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Sleepy Sailors: 1899

Aboard the U.S.S. Massachusetts circa 1899. "Ready to turn in." 8x10 inch dry plate glass negative by Edward H. Hart for the Detroit Photographic Company. View full size.

Aboard the U.S.S. Massachusetts circa 1899. "Ready to turn in." 8x10 inch dry plate glass negative by Edward H. Hart for the Detroit Photographic Company. View full size.


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Different times, different Navy

I too was struck by the somewhat rough appearance of these fine specimens of patriotic American young men. But it is worth noting that this was 1899. Potable water had to be stored on the ship in huge tanks and restocked whenever the ship pulled into port. This would have been part of the routine of refueling (loading and storing coal in the ship's bunkers) and reprovisioning (food water etc.). Because water was needed for drinking and cooking, it was not normal for enlisted men to have many opportunities for bathing at sea. If the weather was congenial, saltwater hoses might be rigged on the weather decks and the crew might be allowed to strip and take a communal shower. But in general, the past was dark, dangerous and stinky.

Even on the crack Atlantic liners, first-class passengers had to make an appointment with the bath steward to take a bath at sea. The second-class and steerage passengers generally had to make do with basic washroom facilities. Private bath and water closet facilities were more or less unknown for even wealthy passengers in this era. As late as 1912 on the Titanic; most of the first-class passengers still had to hoof it down the hall in their bathrobes and slippers when nature called in the middle of the night. And of course, this is not an ocean liner. It's a warship with little in the form of creature comforts. And lastly, in those days, men, especially those from the working class, were not typically accustomed to what we might call regular bathing. For some of these men, a regular bath might have meant "the first of the month whether I need it or not."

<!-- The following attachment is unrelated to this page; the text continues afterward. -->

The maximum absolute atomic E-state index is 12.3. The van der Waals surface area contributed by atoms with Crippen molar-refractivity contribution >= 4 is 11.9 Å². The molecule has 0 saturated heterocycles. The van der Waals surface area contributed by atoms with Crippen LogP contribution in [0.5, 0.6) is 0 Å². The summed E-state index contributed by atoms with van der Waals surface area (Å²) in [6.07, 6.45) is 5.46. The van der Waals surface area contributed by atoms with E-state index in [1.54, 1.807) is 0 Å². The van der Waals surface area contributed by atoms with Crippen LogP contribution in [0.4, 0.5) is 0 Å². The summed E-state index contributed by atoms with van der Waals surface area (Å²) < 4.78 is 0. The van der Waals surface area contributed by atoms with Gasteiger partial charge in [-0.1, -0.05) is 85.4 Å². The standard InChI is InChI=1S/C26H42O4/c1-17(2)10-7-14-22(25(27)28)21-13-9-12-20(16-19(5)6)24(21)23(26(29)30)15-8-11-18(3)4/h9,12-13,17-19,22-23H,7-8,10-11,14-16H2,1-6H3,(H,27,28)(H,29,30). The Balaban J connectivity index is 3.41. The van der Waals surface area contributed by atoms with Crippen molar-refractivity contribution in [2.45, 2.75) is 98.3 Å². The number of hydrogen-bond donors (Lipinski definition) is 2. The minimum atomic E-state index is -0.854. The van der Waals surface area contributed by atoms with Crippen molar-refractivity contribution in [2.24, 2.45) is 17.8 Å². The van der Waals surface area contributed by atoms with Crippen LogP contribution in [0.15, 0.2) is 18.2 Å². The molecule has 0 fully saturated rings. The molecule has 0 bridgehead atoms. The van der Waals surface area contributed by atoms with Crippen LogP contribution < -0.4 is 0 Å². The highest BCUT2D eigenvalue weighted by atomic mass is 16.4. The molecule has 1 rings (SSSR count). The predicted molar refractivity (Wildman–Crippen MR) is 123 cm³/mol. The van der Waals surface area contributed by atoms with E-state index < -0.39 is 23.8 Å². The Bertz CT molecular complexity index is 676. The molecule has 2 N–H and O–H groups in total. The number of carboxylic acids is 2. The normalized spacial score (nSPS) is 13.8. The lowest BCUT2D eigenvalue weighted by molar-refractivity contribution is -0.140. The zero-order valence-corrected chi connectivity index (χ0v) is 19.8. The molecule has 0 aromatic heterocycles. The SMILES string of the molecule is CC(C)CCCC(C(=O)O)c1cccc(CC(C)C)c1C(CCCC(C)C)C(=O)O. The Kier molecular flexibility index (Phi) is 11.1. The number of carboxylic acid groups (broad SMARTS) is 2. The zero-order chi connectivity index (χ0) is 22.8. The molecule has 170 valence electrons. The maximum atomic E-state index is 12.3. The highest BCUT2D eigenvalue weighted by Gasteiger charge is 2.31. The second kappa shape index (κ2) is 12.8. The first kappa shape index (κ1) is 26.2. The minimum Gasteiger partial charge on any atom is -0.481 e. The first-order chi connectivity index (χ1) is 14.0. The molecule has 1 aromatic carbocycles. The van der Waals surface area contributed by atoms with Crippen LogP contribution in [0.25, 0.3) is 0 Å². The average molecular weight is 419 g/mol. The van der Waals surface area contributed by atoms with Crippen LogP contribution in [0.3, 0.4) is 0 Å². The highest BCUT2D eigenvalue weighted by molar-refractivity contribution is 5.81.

It would not be until well into the 20th century that freshwater evaporators and condensers became standard on ships at sea.

By the Second World War, times, social attitudes and very importantly, marine engineering had evolved dramatically. With the exception of smaller craft and submarines, most ships had a primitive form of evaporator which allowed for the production of a limited amount of potable water at sea. Men might not have been able to shower every day, but they were able to bath with some regularity. Even as late as the 1980s when I first joined, we were regularly lectured about the evils of taking a "Hollywood shower" while at sea. Thirty seconds of water to get wet. Water off while you soap up. And then no more than another minute or so of running water to rinse off. By time I retired from the Navy, things had improved to a point that I would almost call the heads a luxury spa compared to what those poor sods in 1899 had to live with.


The smell must have been unimaginable.

Forgive me for mentioning

But good lord man! Those sailors look like bums.

The Smoking Lamp Is Lit

But it's soon time for taps, taps, lights out, silence about the decks. Do the bosun's mates hit the rack in the fo'c'sle? Who knows ...

Terrible U.S.S. Massachusetts

This as one of the first "modern" battleships commissioned by the U.S. Navy. Top heavy and unstable, it was barely seaworthy. When the main guns were fired, the ship would come close to capsizing. The Navy chalked it up as a learning experience and soon learned to design much better vessels. These sailors were just very fortunate they never had to fight a battle in this ship.

Liberty call? No, thanks.

These boys are all in. Seventy plus years later, I never worked this hard in the Navy. Never!

The Iron Sheik

The guy with the pipe looks like a young Iron Sheik !!


Let's see ... one, two, three, four, five, six ... yep. The AI continues to improve, but it still can't quite get the extremities correct.

[Five, actually. - Dave]

Rust in Peace

After being used for target practice, now she's a habitat for marine life. Located near Pensacola in the Gulf of Mexico.

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